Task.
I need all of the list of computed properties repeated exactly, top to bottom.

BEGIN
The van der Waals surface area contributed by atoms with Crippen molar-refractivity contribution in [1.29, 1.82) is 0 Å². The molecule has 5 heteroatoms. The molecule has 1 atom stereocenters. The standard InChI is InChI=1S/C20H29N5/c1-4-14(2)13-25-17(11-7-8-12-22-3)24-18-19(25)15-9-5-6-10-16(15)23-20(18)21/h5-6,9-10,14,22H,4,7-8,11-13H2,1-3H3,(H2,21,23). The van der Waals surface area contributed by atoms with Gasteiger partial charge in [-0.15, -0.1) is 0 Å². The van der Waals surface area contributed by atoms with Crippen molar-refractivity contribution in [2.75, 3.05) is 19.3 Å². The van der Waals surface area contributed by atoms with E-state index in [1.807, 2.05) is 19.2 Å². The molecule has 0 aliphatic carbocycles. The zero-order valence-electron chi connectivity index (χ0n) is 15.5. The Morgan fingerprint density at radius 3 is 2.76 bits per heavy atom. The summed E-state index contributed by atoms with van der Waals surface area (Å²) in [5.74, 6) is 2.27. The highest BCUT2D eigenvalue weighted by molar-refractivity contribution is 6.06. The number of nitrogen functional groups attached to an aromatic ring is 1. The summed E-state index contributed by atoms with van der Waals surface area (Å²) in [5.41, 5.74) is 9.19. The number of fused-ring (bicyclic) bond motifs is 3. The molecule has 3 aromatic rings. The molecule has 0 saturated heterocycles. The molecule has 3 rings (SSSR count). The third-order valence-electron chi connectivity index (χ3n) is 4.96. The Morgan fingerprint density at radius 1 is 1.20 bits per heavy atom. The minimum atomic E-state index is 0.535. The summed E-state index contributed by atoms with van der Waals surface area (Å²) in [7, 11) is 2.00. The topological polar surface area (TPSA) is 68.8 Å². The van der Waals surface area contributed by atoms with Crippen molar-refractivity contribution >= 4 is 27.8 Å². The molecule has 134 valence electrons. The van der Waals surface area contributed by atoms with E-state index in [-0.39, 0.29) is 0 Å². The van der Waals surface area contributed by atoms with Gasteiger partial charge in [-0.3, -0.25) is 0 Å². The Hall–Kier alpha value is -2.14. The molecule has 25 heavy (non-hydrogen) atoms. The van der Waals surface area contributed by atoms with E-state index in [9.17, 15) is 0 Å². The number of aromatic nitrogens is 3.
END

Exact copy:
The van der Waals surface area contributed by atoms with Crippen molar-refractivity contribution in [1.29, 1.82) is 0 Å². The molecule has 5 heteroatoms. The molecule has 1 atom stereocenters. The standard InChI is InChI=1S/C20H29N5/c1-4-14(2)13-25-17(11-7-8-12-22-3)24-18-19(25)15-9-5-6-10-16(15)23-20(18)21/h5-6,9-10,14,22H,4,7-8,11-13H2,1-3H3,(H2,21,23). The van der Waals surface area contributed by atoms with Gasteiger partial charge in [-0.15, -0.1) is 0 Å². The van der Waals surface area contributed by atoms with Crippen molar-refractivity contribution in [2.75, 3.05) is 19.3 Å². The van der Waals surface area contributed by atoms with E-state index in [1.807, 2.05) is 19.2 Å². The molecule has 0 aliphatic carbocycles. The zero-order valence-electron chi connectivity index (χ0n) is 15.5. The Morgan fingerprint density at radius 3 is 2.76 bits per heavy atom. The summed E-state index contributed by atoms with van der Waals surface area (Å²) in [5.74, 6) is 2.27. The highest BCUT2D eigenvalue weighted by molar-refractivity contribution is 6.06. The number of nitrogen functional groups attached to an aromatic ring is 1. The summed E-state index contributed by atoms with van der Waals surface area (Å²) in [5.41, 5.74) is 9.19. The number of fused-ring (bicyclic) bond motifs is 3. The molecule has 3 aromatic rings. The molecule has 0 saturated heterocycles. The molecule has 3 rings (SSSR count). The third-order valence-electron chi connectivity index (χ3n) is 4.96. The Morgan fingerprint density at radius 1 is 1.20 bits per heavy atom. The minimum atomic E-state index is 0.535. The summed E-state index contributed by atoms with van der Waals surface area (Å²) in [7, 11) is 2.00. The topological polar surface area (TPSA) is 68.8 Å². The van der Waals surface area contributed by atoms with Crippen molar-refractivity contribution >= 4 is 27.8 Å². The molecule has 134 valence electrons. The van der Waals surface area contributed by atoms with E-state index in [-0.39, 0.29) is 0 Å². The van der Waals surface area contributed by atoms with Gasteiger partial charge in [-0.3, -0.25) is 0 Å². The Hall–Kier alpha value is -2.14. The molecule has 25 heavy (non-hydrogen) atoms. The van der Waals surface area contributed by atoms with E-state index in [9.17, 15) is 0 Å². The number of aromatic nitrogens is 3.